Correction to This Article
A Nov. 7 Style review misidentified the bass player and backup singer in Gwen Stefani's band. It was Gail Ann Dorsey, not Meshell Ndegeocello.

Gwen Stefani's Patriot Center Fashion Show

Star and dancers showed a much wider variety of costumes than of music.
Star and dancers showed a much wider variety of costumes than of music. (By Timothy Jacobsen For The Washington Post)
By J. Freedom du Lac
Washington Post Staff Writer
Monday, November 7, 2005

Gwen Stefani may well turn out to be the new Material Girl. But for this particular blond bombshell, "material" means rayon, lace and chiffon as much as anything.

Befitting a fashion-forward starlet with her own clothing line, Stefani's concert at the Patriot Center on Saturday was a colorful, elaborately staged celebration of style, like a runway show writ large. Stefani opened with "Harajuku Girls," a slinky synth-pop tribute to the wild sartorial sensibilities of Tokyo street culture, and she proceeded to change outfits no fewer than seven times during the 80-minute show, wearing at times a track suit, a selection of various layers of lingerie, a '50s-style bathing suit and a dazzling sequined dress.

The four Harajuku glam dancers who shared the stage with the headliner spent a similar amount of time sprinting through the dressing room, as did a quartet of B-boys, suggesting that the tour's wardrobe director is likely due a raise. Ditto the choreographer, lighting director and video producer, all of whom helped to create a pop spectacle that smacked of earlier-era Madonna, sans cone bras and corsets.

It was an impressive feat, given that Stefani is like a virgin when it comes to such extravaganzas and that, unlike Madonna, she doesn't really dance, no matter how funky the music may be.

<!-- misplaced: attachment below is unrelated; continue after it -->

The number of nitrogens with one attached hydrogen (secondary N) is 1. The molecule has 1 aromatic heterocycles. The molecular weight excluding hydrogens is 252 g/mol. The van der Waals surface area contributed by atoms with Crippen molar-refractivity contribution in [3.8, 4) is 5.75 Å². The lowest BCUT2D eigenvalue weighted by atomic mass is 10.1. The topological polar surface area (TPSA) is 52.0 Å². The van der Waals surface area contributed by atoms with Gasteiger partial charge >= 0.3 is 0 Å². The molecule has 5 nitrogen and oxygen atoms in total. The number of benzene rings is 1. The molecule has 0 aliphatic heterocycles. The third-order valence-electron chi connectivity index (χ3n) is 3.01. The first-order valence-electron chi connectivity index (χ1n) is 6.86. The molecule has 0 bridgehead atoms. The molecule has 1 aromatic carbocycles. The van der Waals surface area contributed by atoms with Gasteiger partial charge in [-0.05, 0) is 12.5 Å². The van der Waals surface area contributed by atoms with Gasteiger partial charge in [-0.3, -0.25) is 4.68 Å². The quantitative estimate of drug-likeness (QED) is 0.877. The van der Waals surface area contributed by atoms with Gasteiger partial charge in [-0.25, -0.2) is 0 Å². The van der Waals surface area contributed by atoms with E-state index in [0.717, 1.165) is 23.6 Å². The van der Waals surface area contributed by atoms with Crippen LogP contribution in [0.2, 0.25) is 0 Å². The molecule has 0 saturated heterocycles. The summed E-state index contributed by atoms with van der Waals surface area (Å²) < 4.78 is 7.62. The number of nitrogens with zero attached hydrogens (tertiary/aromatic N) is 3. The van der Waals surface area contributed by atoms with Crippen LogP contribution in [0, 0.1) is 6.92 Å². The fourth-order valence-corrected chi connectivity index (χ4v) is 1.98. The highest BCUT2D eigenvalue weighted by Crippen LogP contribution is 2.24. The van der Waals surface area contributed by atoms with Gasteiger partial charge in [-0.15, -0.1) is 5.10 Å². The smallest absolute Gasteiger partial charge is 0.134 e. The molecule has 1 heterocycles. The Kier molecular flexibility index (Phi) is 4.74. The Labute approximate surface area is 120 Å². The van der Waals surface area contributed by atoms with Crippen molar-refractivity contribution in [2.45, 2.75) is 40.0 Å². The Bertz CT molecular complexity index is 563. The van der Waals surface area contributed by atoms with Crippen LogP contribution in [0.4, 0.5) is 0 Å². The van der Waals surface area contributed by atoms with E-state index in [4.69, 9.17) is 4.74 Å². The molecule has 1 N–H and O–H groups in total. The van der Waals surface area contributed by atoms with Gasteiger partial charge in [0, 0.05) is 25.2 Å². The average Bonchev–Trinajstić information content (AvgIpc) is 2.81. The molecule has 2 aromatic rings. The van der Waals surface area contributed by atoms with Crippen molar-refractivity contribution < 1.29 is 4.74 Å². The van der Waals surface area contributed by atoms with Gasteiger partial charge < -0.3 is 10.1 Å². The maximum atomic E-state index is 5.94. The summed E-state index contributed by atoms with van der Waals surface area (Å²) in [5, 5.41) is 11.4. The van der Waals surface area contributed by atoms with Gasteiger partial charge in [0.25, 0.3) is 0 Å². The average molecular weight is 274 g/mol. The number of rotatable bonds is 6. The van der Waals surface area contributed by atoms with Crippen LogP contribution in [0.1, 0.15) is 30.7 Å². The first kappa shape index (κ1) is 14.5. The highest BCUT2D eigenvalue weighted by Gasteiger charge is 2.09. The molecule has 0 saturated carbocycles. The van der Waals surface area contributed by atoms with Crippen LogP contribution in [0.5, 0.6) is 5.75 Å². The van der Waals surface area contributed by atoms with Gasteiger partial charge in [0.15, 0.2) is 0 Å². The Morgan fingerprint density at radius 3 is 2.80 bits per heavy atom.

Taking a sabbatical from No Doubt, which exploded out of the Orange County, Calif., ska scene and onto the top of the Billboard charts a decade ago, Stefani, 36, is enjoying success with her 2004 solo debut, "Love. Angel. Music. Baby." (And yes, synergy fans, that's also the name of her designer label, which operates under the abbreviation L.A.M.B.) The singer has taken to calling her electro-pop project "a stupid dance record." And while it's fluffy, silly and disjointed, the album does have several moments of fun retro brilliance, thanks largely to the handiwork of rhythm-track masters like Dr. Dre, the Neptunes and Outkast's Andre 3000.

Stefani's '80s-sounding flashback of a solo album has led to the road for what is effectively her multi-platinum-blond ambition tour. And what ambition! She arrived on the high-tech, tri-level stage seated in a throne, with a tiara on her head and a scepter in her hand -- as if to declare herself the new queen of dance pop. The pronouncement, though, was premature.

For one thing, her show was marked by a vocal sameness because of her relatively limited range. The most memorable singing of the night came when the bassist Meshell Ndegeocello took over the vocals at the end of "Luxurious." Ndegeocello's voice was rich and soulful, in stark contrast to Stefani's often pinched singing. It was also better than anything heard from the single-named singer Fergie during the Black Eyed Peas' opening set of high-energy, hook-laden, family-friendly pop-rap. (Ndegeocello cemented her status as the MVP of the show by teaming with drummer Zachary Alford, who's played behind Bruce Springsteen and the B-52's, to form a ferocious rhythm section that powered the best songs, including the foot-stomping "What You Waiting For?" and the buzzing, pulsating "Bubble Pop Electric.")

Also working against Stefani was her shallow catalogue. Though she sang the new autobiographical "Orange County Girl," her set was pretty much"L.A.M.B." in its entirety -- the forgettable stuff included. Thus the songs generally fit into one of two categories: those that elicited shrieks and squeals from those fashionable young Gwennabe girls who filled the sold-out arena (including, of course, the chart-topping "Hollaback Girl," during which four members of the backing band strapped on the drumline gear and hammered out a fantastic beat); and the lesser numbers, which basically caused the energy in the room to evaporate. Among the latter were "Serious," "Crash" and "Long Way to Go" -- which is what Stefani is looking at if she wants to catch Madonna.

© 2005 The Washington Post Company